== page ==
Almost 300 scientists from government science institutions, universities and independent research organisations have condemned the way in which the Government’s National Science Challenges are being rolled out. They also are questioning the potential of the challenges to deliver benefit to New Zealand, according to a recent poll run by the New Zealand Association of Scientists.
The results, published on the NZAS website, contradict ministerial assurances that there are no problems with the challenges process.
NZAS President Nicola Gaston, in a media statement, said the sad thing about the survey responses was how disengaged scientists had become from the process.
“The good news, however, is that scientists in New Zealand feel a clear responsibility to ensure that taxpayers money is spent well, and they are prepared to speak up despite concerns that the new money being put into the Challenges could yet be taken away.
Gaston said she was struck by the remarkable consistency of the responses, which provided broadly similar criticisms by involvement, age, or institution type of the respondent.
“Many of the respondents were greatly concerned by the lack of transparency in the process and some had the perception that the NSCs had been captured by a small number of senior scientists”. A sample breakdown of the questions is appended.
The Government has proposed ten challenges that will eventually assimilate about half of the total science investment by the Ministry of Business, Innovation and Employment.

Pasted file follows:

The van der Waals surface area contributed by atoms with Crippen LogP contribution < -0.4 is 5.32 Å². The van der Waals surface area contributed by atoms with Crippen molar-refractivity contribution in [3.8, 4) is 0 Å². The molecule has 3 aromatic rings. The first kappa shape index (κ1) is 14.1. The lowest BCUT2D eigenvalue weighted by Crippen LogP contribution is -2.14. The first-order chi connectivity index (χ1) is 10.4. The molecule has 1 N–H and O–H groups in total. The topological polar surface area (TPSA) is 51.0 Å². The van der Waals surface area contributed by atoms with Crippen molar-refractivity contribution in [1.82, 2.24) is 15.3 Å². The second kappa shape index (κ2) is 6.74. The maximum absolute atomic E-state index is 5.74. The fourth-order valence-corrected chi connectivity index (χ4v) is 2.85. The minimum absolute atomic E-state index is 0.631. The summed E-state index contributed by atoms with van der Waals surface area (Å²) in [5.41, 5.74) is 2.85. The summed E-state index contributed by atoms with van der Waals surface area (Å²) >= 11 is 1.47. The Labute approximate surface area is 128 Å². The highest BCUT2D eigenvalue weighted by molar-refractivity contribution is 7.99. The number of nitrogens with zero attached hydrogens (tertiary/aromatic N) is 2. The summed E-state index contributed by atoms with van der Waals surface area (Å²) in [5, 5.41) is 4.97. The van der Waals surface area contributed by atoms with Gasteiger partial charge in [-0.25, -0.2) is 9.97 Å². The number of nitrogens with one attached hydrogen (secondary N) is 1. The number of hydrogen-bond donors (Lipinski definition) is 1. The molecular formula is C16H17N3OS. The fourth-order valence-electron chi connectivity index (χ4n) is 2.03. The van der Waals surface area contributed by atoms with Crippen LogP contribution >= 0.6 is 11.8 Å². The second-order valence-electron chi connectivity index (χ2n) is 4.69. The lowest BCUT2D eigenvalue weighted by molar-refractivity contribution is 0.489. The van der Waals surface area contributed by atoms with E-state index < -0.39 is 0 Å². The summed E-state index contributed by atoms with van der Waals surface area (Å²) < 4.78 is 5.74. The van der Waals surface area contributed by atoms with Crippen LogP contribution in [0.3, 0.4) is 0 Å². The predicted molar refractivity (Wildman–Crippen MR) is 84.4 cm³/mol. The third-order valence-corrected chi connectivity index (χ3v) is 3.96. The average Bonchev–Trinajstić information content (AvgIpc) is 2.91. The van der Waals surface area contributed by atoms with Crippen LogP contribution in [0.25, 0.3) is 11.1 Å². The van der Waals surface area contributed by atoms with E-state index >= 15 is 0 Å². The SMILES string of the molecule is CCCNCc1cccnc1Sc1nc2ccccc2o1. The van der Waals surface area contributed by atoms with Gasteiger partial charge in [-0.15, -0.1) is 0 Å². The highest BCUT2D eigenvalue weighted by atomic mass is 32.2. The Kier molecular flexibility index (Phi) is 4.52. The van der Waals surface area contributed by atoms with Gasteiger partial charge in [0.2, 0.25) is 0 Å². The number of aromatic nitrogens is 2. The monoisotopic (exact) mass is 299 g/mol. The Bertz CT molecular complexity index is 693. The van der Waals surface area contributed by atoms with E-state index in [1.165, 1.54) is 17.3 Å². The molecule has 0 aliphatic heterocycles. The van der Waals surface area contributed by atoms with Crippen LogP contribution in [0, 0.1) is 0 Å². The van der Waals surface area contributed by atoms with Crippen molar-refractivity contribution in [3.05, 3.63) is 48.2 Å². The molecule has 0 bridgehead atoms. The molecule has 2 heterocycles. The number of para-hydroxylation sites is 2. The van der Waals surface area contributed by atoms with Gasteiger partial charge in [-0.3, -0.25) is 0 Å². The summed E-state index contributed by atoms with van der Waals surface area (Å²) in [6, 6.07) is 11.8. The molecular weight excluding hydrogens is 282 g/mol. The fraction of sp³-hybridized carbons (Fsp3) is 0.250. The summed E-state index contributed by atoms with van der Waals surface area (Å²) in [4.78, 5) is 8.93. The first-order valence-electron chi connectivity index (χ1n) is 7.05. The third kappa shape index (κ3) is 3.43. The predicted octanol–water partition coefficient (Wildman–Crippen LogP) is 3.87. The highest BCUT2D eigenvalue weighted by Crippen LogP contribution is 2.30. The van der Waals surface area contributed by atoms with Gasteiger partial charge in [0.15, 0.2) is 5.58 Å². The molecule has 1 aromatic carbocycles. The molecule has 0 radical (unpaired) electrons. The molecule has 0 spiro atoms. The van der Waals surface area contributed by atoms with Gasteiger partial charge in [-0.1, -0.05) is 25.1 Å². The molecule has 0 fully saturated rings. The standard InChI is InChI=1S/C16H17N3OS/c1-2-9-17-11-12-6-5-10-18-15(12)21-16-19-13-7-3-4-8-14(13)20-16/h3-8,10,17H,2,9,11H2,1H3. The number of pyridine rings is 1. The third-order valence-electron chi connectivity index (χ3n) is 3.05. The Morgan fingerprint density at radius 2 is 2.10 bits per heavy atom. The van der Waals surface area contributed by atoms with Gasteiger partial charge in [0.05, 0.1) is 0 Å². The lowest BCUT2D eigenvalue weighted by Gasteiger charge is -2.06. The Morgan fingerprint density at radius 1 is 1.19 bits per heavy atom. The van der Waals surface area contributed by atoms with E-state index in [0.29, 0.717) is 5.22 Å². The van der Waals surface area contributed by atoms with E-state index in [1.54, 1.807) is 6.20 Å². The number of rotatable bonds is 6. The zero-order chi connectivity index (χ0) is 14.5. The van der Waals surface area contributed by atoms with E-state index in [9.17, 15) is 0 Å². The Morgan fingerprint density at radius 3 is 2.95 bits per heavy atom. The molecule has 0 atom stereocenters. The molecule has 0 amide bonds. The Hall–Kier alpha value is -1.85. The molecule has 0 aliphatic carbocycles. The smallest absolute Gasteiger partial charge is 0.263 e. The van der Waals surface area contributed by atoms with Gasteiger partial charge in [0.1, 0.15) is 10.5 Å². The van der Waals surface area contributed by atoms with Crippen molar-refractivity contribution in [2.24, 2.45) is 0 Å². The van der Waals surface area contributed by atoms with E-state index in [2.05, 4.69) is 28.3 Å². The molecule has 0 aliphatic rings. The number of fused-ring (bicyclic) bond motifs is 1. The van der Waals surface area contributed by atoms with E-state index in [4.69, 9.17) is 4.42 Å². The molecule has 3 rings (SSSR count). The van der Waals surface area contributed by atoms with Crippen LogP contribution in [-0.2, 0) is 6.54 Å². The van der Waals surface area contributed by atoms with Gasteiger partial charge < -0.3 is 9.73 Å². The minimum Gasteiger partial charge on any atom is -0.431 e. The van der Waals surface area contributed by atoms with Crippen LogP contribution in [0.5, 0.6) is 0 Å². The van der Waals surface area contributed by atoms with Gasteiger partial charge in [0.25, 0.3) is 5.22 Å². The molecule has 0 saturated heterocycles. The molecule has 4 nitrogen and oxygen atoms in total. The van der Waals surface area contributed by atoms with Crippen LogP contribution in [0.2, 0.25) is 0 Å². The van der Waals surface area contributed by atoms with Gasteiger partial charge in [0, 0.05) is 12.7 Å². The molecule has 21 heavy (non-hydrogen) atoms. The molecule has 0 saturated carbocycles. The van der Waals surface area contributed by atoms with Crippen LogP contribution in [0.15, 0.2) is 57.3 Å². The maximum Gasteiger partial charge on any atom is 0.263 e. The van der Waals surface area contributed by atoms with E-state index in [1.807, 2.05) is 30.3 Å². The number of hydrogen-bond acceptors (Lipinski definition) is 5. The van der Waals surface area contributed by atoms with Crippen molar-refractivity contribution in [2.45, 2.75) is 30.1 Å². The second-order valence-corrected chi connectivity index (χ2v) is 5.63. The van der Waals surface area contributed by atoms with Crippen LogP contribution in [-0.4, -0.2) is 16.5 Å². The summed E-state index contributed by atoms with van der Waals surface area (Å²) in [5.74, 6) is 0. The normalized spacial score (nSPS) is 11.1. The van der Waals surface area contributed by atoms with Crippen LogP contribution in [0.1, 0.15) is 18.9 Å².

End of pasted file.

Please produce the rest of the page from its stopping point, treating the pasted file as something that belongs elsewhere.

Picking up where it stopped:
Three challenges have already been launched – High Value Nutrition, Science for Society and Deep South.
Problems have been indicated with many of the proposed challenges, but the lack of transparency of the process makes it hard to judge progress, Gaston said.
Another key criticism by scientists is that new bureaucracies are being established to run each challenge, leading to an unacceptable growth in overheads across the science system.
The NZ Association of Scientists is urging the Minister, Steven Joyce, to take these concerns seriously and launch an independent review of the entire NSC process, led by international science experts.
This review should consider the opportunity cost of repurposing the allocated NSC funding into alternative existing science funding mechanisms within NZ such as the Marsden Fund, the Health Research Council, and the MBIE contestable round.